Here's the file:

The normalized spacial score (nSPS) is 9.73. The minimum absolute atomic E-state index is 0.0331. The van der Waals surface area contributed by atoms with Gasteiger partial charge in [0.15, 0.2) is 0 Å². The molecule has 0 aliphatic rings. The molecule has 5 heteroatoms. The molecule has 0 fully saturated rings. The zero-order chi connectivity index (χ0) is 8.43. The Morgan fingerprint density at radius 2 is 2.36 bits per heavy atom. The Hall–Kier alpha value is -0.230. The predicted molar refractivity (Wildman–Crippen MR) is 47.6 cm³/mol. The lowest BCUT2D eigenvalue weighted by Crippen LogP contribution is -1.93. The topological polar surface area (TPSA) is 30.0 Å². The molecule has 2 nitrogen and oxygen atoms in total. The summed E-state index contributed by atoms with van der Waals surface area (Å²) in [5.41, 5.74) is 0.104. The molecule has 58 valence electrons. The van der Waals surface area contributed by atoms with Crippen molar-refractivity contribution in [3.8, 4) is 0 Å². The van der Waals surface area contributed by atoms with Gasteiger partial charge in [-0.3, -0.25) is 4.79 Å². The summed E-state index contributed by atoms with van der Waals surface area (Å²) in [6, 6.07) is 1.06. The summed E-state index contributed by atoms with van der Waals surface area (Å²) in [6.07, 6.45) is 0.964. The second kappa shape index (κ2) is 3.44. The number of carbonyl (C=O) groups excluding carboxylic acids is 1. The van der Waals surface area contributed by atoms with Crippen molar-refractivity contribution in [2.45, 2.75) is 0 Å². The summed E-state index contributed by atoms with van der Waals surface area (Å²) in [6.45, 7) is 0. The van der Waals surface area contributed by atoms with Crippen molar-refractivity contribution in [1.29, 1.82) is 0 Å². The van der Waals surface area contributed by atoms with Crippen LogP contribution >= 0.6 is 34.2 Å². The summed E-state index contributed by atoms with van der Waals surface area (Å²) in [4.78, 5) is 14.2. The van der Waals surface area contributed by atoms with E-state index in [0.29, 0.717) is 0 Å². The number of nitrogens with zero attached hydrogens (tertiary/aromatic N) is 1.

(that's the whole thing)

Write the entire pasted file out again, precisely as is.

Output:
The normalized spacial score (nSPS) is 9.73. The minimum absolute atomic E-state index is 0.0331. The van der Waals surface area contributed by atoms with Gasteiger partial charge in [0.15, 0.2) is 0 Å². The molecule has 0 aliphatic rings. The molecule has 5 heteroatoms. The molecule has 0 fully saturated rings. The zero-order chi connectivity index (χ0) is 8.43. The Morgan fingerprint density at radius 2 is 2.36 bits per heavy atom. The Hall–Kier alpha value is -0.230. The predicted molar refractivity (Wildman–Crippen MR) is 47.6 cm³/mol. The lowest BCUT2D eigenvalue weighted by Crippen LogP contribution is -1.93. The topological polar surface area (TPSA) is 30.0 Å². The molecule has 2 nitrogen and oxygen atoms in total. The summed E-state index contributed by atoms with van der Waals surface area (Å²) in [5.41, 5.74) is 0.104. The molecule has 58 valence electrons. The van der Waals surface area contributed by atoms with Crippen molar-refractivity contribution in [3.8, 4) is 0 Å². The van der Waals surface area contributed by atoms with Gasteiger partial charge in [-0.3, -0.25) is 4.79 Å². The summed E-state index contributed by atoms with van der Waals surface area (Å²) in [6, 6.07) is 1.06. The summed E-state index contributed by atoms with van der Waals surface area (Å²) in [6.07, 6.45) is 0.964. The second kappa shape index (κ2) is 3.44. The number of carbonyl (C=O) groups excluding carboxylic acids is 1. The van der Waals surface area contributed by atoms with Crippen molar-refractivity contribution in [2.45, 2.75) is 0 Å². The summed E-state index contributed by atoms with van der Waals surface area (Å²) in [6.45, 7) is 0. The van der Waals surface area contributed by atoms with Crippen molar-refractivity contribution in [1.29, 1.82) is 0 Å². The van der Waals surface area contributed by atoms with Crippen LogP contribution >= 0.6 is 34.2 Å². The summed E-state index contributed by atoms with van der Waals surface area (Å²) in [4.78, 5) is 14.2. The van der Waals surface area contributed by atoms with E-state index in [0.29, 0.717) is 0 Å². The number of nitrogens with zero attached hydrogens (tertiary/aromatic N) is 1.